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Augusta Health COVID update: December 31 year-end

December 31, 2020
Published in: COVID-19

As 2020 comes to a close, a quick update on the COVID-19 Vaccine Clinic at Augusta Health:

As of the morning of December 31, Augusta Health has administered 1510 vaccines to healthcare workers since the COVID-19 Vaccine Clinic opened on December 16. Augusta Health's allocation of the Pfizer vaccine has been administered, and the Clinic is now vaccinating with the Moderna vaccine. Vaccinations have been staged in alignment with the Virginia Prioritization Schedule. After first vaccinating healthcare workers directly caring for patients known or suspected to have COVID-19, other healthcare workers can now be scheduled for vaccination.

It is critical that the second dose of the vaccine be from the same manufacturer as the first dose, so those vaccinated are scheduled for a second dose as they leave the Vaccine Clinic. A second shipment of Pfizer vaccine to be used as second doses is expected soon. Because the interval between first and second doses of the Pfizer vaccine is 21 days, the first healthcare workers who were vaccinated on December 16 will begin their second doses on or about January 6. Those vaccinated with the Moderna vaccine will receive a second dose after an interval of 28 days.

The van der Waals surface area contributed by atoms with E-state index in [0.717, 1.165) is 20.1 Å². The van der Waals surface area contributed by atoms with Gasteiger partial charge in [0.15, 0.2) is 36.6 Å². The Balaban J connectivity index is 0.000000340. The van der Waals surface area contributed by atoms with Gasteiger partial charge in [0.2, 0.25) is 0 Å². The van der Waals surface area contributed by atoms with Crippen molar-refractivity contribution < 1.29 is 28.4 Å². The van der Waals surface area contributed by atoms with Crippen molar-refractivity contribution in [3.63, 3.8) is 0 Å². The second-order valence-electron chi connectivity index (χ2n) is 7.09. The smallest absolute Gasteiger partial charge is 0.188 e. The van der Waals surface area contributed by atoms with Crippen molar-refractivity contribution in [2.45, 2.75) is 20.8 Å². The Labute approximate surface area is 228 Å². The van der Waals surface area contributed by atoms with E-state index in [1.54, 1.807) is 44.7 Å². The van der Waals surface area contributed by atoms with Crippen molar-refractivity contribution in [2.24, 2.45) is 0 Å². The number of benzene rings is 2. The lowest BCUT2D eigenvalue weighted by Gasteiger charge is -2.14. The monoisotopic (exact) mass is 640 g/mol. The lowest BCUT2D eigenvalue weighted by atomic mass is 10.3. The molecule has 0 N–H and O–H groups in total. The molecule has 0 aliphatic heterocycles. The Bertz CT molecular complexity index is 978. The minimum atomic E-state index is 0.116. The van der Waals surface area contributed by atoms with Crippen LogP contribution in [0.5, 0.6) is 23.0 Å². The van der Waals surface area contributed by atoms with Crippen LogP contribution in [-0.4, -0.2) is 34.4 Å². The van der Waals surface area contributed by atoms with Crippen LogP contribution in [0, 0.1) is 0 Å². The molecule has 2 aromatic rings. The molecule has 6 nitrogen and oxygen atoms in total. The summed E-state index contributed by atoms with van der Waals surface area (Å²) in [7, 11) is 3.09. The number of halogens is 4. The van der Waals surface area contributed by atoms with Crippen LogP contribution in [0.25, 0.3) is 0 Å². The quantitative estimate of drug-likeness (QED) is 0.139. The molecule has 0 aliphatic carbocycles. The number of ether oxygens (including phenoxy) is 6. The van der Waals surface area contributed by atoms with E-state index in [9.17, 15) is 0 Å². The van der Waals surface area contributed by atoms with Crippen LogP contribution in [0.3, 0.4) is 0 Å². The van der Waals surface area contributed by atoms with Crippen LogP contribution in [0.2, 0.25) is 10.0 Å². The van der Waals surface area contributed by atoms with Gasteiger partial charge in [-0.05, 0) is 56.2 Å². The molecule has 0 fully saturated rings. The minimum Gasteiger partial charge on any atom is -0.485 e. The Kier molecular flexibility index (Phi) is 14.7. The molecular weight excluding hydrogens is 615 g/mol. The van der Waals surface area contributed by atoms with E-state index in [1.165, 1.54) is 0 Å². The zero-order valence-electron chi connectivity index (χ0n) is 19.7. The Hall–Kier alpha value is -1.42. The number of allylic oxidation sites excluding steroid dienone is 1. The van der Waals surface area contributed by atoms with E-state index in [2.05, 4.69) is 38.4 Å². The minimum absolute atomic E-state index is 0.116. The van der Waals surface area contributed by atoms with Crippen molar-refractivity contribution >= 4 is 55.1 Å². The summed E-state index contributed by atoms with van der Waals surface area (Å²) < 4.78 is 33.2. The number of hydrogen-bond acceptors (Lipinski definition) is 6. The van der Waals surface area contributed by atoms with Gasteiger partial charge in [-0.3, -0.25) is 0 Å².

Most healthcare workers are vaccinated by the system that employs them. Vaccines for local healthcare workers not employed by a system are coordinated through the Central Shenandoah Health District (CSHD). Augusta Health collaborates with the CSHD and provides assistance to them as needed or requested.

"Our Vaccine Task Force and our Population Health group meet regularly with the local health department to collaborate on all COVID work for the community," says John Mack, PA, Chief Operations Officer of Augusta Medical Group and a member of Augusta Health's Vaccine Task Force. "These discussions are starting to focus on how we will work together in the coming months to vaccinate the community. While the CHSD will be the lead on community vaccination, we expect that Augusta Health team members will assist in giving community vaccines, just as we have worked together for COVID testing. The vaccines will likely occur in stages based on the timing of vaccine shipments to the health department and the priority groupings that have been established."


You don't have to be a nurse or a healthcare provider to volunteer to help with community vaccination. Many other volunteers are needed—registration staff, runners and educators to name a few. The Medical Reserve Corps provides a structure for registering volunteers, training them on the vaccination process and connecting volunteers to community vaccine events. To apply for the Medical Reserve Corps, go to